These days, when most of us are at home, either all alone or crammed in with family members 24/7, with each of us having different work or school demands on our time and space, differing intimacy styles can create a lot of discomfort, and we may not even realize that it’s intimacy styles that we are fighting about.


Privacy is your personal power to determine your own internal boundaries, and how much of yourself you will share with others. Your private thoughts, your feelings, your personal correspondence, your sexuality, even bathroom time and your clothing are all areas in which you may have different comfort levels than other people. As with personal space, people have differing needs for privacy because of past history. For example, if you grew up with many siblings or a close extended family, which valued sharing, your needs for personal privacy are not nearly as great as someone who grew up as an only child, or in an emotionally distant family. You have developed a lot of space sharing skills. In some families and cultures, respect for privacy and emotional reticence are highly valued. In others, crowding and sharing are common.

These differences are matters of style-not of right or wrong. Either style, carried to extremes, can become dysfunctional, as when warmth, closeness and interest become overbearing and smothering; or, on the other hand, when respect for privacy and emotional reticence become cold and stifling.

Knowing how to move between the two modes, and having a choice of when and with whom to use each one, is one of the skills that make the difference between relationships that work and people who are in constant conflict.


We all have different categories of people in our lives. There are family members, friends, co-workers, colleagues, and acquaintances. And within each of these categories, there are levels of closeness. In your family, for example, you may feel closer and more comfortable with one sister or cousin than you are with another. Or, in your circle of friends, some may be much more reliable and warm than others. Even in business, some colleagues may be true friends, while others are more distant.

The differences in these relationships determine how much distance or closeness will work in them. Knowing how to exercise your power of privacy will make a big difference in your couple relationship, and with your friends, extended family, and even business associates. The following exercise can help you understand your own style and make it easier to understand others.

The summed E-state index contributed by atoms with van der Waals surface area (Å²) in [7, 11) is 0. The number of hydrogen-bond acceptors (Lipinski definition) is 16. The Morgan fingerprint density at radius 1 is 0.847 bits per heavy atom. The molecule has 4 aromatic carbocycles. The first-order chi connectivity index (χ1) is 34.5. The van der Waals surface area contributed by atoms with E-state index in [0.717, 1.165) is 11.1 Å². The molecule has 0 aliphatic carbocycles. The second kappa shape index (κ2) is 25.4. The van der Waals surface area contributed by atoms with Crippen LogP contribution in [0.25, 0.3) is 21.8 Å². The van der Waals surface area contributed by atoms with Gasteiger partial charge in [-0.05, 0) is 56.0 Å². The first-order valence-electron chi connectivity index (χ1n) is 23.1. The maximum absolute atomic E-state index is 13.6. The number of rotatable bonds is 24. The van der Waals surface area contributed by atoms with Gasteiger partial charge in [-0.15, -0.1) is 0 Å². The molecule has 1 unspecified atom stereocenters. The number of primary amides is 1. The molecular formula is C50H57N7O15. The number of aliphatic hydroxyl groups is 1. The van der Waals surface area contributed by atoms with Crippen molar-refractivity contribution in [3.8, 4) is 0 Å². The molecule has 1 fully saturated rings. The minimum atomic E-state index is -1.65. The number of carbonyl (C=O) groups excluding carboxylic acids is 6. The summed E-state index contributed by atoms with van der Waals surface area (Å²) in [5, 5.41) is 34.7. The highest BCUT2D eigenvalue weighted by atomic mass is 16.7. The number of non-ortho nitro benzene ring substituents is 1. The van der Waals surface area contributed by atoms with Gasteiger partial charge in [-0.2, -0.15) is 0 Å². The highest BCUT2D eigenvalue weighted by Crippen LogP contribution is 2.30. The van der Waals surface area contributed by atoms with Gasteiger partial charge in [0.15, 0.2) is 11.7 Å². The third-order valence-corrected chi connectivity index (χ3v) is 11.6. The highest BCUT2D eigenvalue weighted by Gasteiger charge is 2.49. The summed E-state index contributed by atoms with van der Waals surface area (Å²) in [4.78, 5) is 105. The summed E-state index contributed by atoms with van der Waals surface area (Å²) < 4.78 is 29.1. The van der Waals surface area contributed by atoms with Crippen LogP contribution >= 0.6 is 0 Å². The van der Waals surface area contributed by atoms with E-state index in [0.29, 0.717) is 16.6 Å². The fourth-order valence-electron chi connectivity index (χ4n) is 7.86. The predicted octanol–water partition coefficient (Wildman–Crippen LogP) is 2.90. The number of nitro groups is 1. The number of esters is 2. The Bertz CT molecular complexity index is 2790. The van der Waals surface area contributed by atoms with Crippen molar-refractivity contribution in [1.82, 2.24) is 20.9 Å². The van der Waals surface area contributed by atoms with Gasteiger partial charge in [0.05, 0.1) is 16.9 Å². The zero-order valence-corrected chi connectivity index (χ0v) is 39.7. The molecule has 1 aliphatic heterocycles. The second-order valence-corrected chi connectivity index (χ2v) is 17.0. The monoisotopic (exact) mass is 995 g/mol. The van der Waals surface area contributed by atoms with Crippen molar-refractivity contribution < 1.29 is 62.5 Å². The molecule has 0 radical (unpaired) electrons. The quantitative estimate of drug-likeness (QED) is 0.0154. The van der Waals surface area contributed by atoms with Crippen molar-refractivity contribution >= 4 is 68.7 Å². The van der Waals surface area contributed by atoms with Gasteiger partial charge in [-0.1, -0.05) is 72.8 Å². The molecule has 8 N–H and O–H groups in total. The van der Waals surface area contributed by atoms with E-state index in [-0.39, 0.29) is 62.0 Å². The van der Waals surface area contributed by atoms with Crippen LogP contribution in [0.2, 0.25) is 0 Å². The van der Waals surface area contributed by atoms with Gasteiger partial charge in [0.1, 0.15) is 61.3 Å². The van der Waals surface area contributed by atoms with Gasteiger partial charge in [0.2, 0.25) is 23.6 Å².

Self This exercise is to help you understand your own degree of intimacy.

Exercise: Intimacy Inventory

Ask yourself the following questions:

1. Do I prefer to be with other people or alone?

2. If someone else borrowed my clothing, would it feel good, like sharing, or intrusive, as if they were taking advantage of me?

3. Do I like to be with one person at a time, or do I prefer a group?

4. Would I rather talk to someone, listen to him or her, or read to myself?

5. Do I like to talk about my spouse to my friends?

6. Do I like it when my spouse tells friends about me?

7. What limits do I want to set about talking to friends about relationships?

Asking yourself questions of this nature will help you get in touch with how much privacy or closeness you need. Once you know your personal privacy needs, you will be much more aware of what kind of intimacy feels good, and when it doesn’t, in your various kinds of relationships.


To learn about the intimacy needs of your mate and other people you know, observe them carefully:

• Who sits or stands closer to you at a party, and who keeps some distance?

• Who shares a lot of personal information, and who keeps personal details secret?

• Who is curious about you, who never asks?

• Who tends to touch people on the shoulder or arm, who hugs, and who never touches except for a handshake?

• Of your co-workers, who is all business, and who likes to have friendly chats?

• Do you know of siblings who share clothing, and are always talking about feelings?

• Do you know other siblings who hardly talk?

All these details are clues to the privacy needs of the people around you. If you pay attention, people will demonstrate their tolerance level for intimacy. Once you understand your own needs for privacy, and the difference between your needs and the needs of others, you will find that you can work out privacy issues much more easily in all your relationships. Discussing the power of privacy will make you and your partner more comfortable with each other, and with other people.

© 2020 Tina B. Tessina

adapted from: It Ends With You: Grow Up and Out of Dysfunction

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